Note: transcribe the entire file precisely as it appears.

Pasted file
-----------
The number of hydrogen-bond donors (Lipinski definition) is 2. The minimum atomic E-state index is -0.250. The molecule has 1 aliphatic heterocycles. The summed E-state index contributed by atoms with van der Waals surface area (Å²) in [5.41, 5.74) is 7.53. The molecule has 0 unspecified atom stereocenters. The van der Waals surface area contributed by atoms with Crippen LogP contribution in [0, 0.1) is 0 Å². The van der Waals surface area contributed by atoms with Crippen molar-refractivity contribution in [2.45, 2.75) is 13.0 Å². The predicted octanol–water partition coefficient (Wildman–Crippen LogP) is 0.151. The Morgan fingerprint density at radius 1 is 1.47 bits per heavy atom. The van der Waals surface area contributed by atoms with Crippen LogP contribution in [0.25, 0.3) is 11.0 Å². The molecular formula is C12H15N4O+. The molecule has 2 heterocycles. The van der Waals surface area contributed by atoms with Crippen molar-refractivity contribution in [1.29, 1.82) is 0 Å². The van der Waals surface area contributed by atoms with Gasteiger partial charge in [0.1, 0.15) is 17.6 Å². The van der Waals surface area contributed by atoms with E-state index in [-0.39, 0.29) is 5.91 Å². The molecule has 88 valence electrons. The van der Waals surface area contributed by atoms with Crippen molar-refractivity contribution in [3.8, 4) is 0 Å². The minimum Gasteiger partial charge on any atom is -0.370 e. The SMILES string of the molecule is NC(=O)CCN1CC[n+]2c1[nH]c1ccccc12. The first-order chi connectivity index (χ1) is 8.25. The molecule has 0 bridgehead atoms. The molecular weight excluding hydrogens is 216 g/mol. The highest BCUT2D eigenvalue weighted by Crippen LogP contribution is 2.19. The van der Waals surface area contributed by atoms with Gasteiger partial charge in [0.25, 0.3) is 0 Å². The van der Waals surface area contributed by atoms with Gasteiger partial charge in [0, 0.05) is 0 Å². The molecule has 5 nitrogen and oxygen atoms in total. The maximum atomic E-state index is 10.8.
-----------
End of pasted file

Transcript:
The number of hydrogen-bond donors (Lipinski definition) is 2. The minimum atomic E-state index is -0.250. The molecule has 1 aliphatic heterocycles. The summed E-state index contributed by atoms with van der Waals surface area (Å²) in [5.41, 5.74) is 7.53. The molecule has 0 unspecified atom stereocenters. The van der Waals surface area contributed by atoms with Crippen LogP contribution in [0, 0.1) is 0 Å². The van der Waals surface area contributed by atoms with Crippen molar-refractivity contribution in [2.45, 2.75) is 13.0 Å². The predicted octanol–water partition coefficient (Wildman–Crippen LogP) is 0.151. The Morgan fingerprint density at radius 1 is 1.47 bits per heavy atom. The van der Waals surface area contributed by atoms with Crippen LogP contribution in [0.25, 0.3) is 11.0 Å². The molecular formula is C12H15N4O+. The molecule has 2 heterocycles. The van der Waals surface area contributed by atoms with Crippen molar-refractivity contribution in [1.29, 1.82) is 0 Å². The van der Waals surface area contributed by atoms with Gasteiger partial charge in [0.1, 0.15) is 17.6 Å². The van der Waals surface area contributed by atoms with E-state index in [-0.39, 0.29) is 5.91 Å². The molecule has 88 valence electrons. The van der Waals surface area contributed by atoms with Crippen molar-refractivity contribution in [3.8, 4) is 0 Å². The minimum Gasteiger partial charge on any atom is -0.370 e. The SMILES string of the molecule is NC(=O)CCN1CC[n+]2c1[nH]c1ccccc12. The first-order chi connectivity index (χ1) is 8.25. The molecule has 0 bridgehead atoms. The molecular weight excluding hydrogens is 216 g/mol. The highest BCUT2D eigenvalue weighted by Crippen LogP contribution is 2.19. The van der Waals surface area contributed by atoms with Gasteiger partial charge in [0.25, 0.3) is 0 Å². The van der Waals surface area contributed by atoms with Gasteiger partial charge in [0, 0.05) is 0 Å². The molecule has 5 nitrogen and oxygen atoms in total. The maximum atomic E-state index is 10.8.